27. 27. Phospholipids Arachidonic acids lipoxygenase Cycylooxygenase Leukotriene Prostaglandins, Thromboxane Prostacyclins Phospholipase A2 Lipocortin Corticosteroids 27
    28. 28. Causes greater suppression of CMI (graft rejection & delayed hypersensitivity) ↓Transplant rejection: ↓antigen expression from grafted tissues, ↓sensitisation of T lymphocytes. Which makes the basis of use in autoimmune diseases and organ transplantation. 28
    29. 29. Growth & Cell division  Delays the process of healing and scar formation.  Retards the growth of children Respiratory system •Most potent and most effective anti-inflammatory •Effects not seen immediately (delay 6 or more hrs) •Inhaled corticosteroids are used for long term control in bronchial asthma. Effects on stress ACTH and cortisol secretion are increased by stressful stimuli including surgery , trauma, pain, apprehension, infection, hypoglycemia and hemorrhage. The increase in cortisol production is necessary for survival, and stresses that are normally tolerated can become fatal in adrenal insufficiencyRapid deterioration resulting in organ damage and shock/coma/death can occur, especially in children. Cortisol response to a minor (dashed line) and major (solid line) surgery 29
    30. 30. This process takes 30-60 min.So effects of corticosteroids are not immediate ,and once the appropriate proteins are synthesized-effects persist much longer than steroid itself Mechanism of action 30
    31. 31. Metabolism:  Basal Cortisol Production = 8-25 mg/24hrs  Cortisol Production can be  6-fold in stress  Metabolism by liver enzymes  excretion by urine  plasma t1/2 of cortisol 60-90 min in circulation.  biological t1/2 is longer-effects persist long after steroid is removed from plasma. Bioavailability: Hydrocortisone undergoes high first pass metabolism,has low oral: parentral activity ratio.Oral bioavailability of synthetic corticoids is high. Transport: Transcortin 75% Albumin 5% Free form 20% 31
    32. 32. Preparations Glucocorticoids Short acting Intermediate acting Long acting Mineralocorticoids Inhalant steroids Topical steroids  SYNTHETIC STEROIDS have largely replaced the natural compound s in therapeutic use ,because they are potent,longer acting,more selective,for glucu/mineralo action and have high oral activity. 32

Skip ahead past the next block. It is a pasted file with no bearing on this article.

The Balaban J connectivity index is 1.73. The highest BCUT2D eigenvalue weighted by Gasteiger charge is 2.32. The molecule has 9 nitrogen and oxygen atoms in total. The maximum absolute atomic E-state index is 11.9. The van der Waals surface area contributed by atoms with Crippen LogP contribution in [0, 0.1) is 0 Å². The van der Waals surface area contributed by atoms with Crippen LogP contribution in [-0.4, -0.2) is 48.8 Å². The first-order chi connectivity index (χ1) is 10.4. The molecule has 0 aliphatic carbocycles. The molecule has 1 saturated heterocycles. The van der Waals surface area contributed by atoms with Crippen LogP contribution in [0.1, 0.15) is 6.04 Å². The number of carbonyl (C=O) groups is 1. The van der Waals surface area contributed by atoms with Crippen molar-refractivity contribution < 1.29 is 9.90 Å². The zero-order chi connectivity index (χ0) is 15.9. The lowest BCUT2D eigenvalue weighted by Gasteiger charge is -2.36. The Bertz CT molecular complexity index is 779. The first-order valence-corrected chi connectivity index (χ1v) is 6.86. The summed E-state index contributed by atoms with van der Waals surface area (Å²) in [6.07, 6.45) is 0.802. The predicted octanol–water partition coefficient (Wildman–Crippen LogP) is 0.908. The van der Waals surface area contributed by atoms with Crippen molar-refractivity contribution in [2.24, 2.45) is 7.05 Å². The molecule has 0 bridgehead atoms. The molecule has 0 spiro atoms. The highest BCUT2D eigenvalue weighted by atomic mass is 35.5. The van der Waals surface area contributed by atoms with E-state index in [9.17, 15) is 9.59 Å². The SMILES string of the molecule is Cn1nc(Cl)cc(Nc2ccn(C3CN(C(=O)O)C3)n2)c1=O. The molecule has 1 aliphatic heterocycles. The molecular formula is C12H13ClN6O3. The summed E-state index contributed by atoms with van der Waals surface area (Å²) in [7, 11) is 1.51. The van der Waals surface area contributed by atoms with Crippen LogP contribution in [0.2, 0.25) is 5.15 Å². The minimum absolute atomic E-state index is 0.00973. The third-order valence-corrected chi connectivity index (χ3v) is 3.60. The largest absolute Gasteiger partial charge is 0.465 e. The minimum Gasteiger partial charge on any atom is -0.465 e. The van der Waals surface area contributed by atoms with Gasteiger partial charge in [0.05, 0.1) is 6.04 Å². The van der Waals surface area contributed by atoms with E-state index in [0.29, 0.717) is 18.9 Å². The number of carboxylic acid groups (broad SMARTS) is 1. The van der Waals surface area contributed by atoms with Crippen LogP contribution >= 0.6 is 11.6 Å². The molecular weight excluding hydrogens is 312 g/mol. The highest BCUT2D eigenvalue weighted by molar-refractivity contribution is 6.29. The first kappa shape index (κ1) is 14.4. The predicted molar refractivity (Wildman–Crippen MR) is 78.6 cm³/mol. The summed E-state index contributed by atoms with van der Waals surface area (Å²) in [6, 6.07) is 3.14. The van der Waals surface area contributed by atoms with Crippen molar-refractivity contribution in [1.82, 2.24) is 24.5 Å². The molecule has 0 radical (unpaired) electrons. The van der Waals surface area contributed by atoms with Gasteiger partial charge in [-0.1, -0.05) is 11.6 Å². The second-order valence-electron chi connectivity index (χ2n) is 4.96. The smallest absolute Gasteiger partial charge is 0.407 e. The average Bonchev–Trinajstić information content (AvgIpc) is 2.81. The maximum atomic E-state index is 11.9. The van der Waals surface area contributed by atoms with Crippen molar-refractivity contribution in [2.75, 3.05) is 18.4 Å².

33. 33. Short Acting Preparations (t1/2 < 12 h) Drug Anti- inflam. Salt retaining Preaparations & dose Cortisol 1 1.0 • 5 mg tablet , 100 mg/vial (i.m., i.v) • Topical, enema(in ulcerative colitis) Uses:for replacement therapy -20 mg morning+10 mg afternoon(oral) •shock,status ashmaticus,acute adr.insufficiency- 100mg i.v. bolus+100mg 8 hrly infusion. Cortisone 0.8 0.8 • 5 mg tablet • 25 mg/vial (i.m) Intermediate Acting Preparations (t1/2 = 12 -36 h) Prednisolone 5 0.3 • 5, 10,20 mg tablet , 20 mg/vial (i.m, intrarti) •Topical,used for allergic,inflammatory,autuimmune disease,malignancy:5-60 mg/day oral,10-40 mg i.m. intra-articular Methyl prednisolone 5 0 • 0.5, 1.0 gm inj. for i.m. or slow i.v.(4-32mg/day oral) Enema,pulse therapy in nonresponsive rh artritis,renal transplant,pemphigus Triamcinolone 5 0 • 4 mg Tab.,10, 40 mg/ml for i.m., intrarticular inj. (4-32mg/day oral,5-40 mg i.m.,intraricular) Topical33
    34. 34. Drug Anti-inflam. Salt retaining Preapartions & dose Dexamethasone 25 0 0.5 mg tab. 4mg/ml inj (i.m., i.v.),Topical used for: inflammatory and allergic conditions 0.5-5 mg/day oral,shock,cerebral edema 4-20mg/day i.v. infusion/i.m. inj. Betamethasone 25 0 0.5, 1 mg tab. 4mg/ml inj (i.m., i.v.),topical Uses:same as dexamethasone Paramethasone 10 0 2- 20 mg/day (oral) Long Acting Preparations (t1/2 > 36 h) 34
    35. 35. Mineralocorticoids - Preparations Drug Anti-inflam. Salt retaining Preapartions & dose Fludrocortisone 10 150 100 mcg tab. DOCA 0 100 10 mg /ml inj.,used occasionally for replacemen t therapy in addison’s disease2-5 mg sublingual , 10-20 mg i.m. once or twice weekly Aldosterone 0.3 3000 Not used clinically 35
    36. 36. Prednisolone 10 mg is equivalent to  Betamethasone 1.5 mg  Cortisone acetate 50 mg  Dexamethasone 1.5 mg  Hydrocortisone 40 mg  Methylprednisolone 8 mg 36
    37. 37. Replacement therapy(for endocrine diseases) Pharmacotherapy( for non-endocrine diseases) Diagnostic uses Uses of steroids therapy 37
    38. 38.  Long term use is potentially hazardous.keep dose to minimum which is found by trial & error; Needs frequent evaluation.  Single dose: No harm ,can be used to tide over mortal crisis.  Few days therapy (even high doses)unlikely to be harmful  Incidence of side effects related to duration of therapy  Use is only palliative (except replacement therapy)  infection,severe trauma or any stress during therapy:↑ dose  Abrupt cessation of prolonged high dose(>2-3 weeks) leads to adrenal insufficiency (contraindicated) 38
    39. 39. •Replacement therapy 1.Acute adrenal insufficiency:  an emergency  Hydrocortisone  Amount of fluid infused-governed by-b.p.  2.Chronic adrenal insufficiency: (addison’s disease):  Hydrocortisone given orally,Supplemented with –a mineralocorticoid (fludrocortisone)  3.Congenital adrenal hyperplasia  Familial disorder due to def.of of 21-  hydroxylase &11 -  hydroxylase enzyme.  Treatment:hydrocortisone 0.6 mg /kg/day in divided doses . 39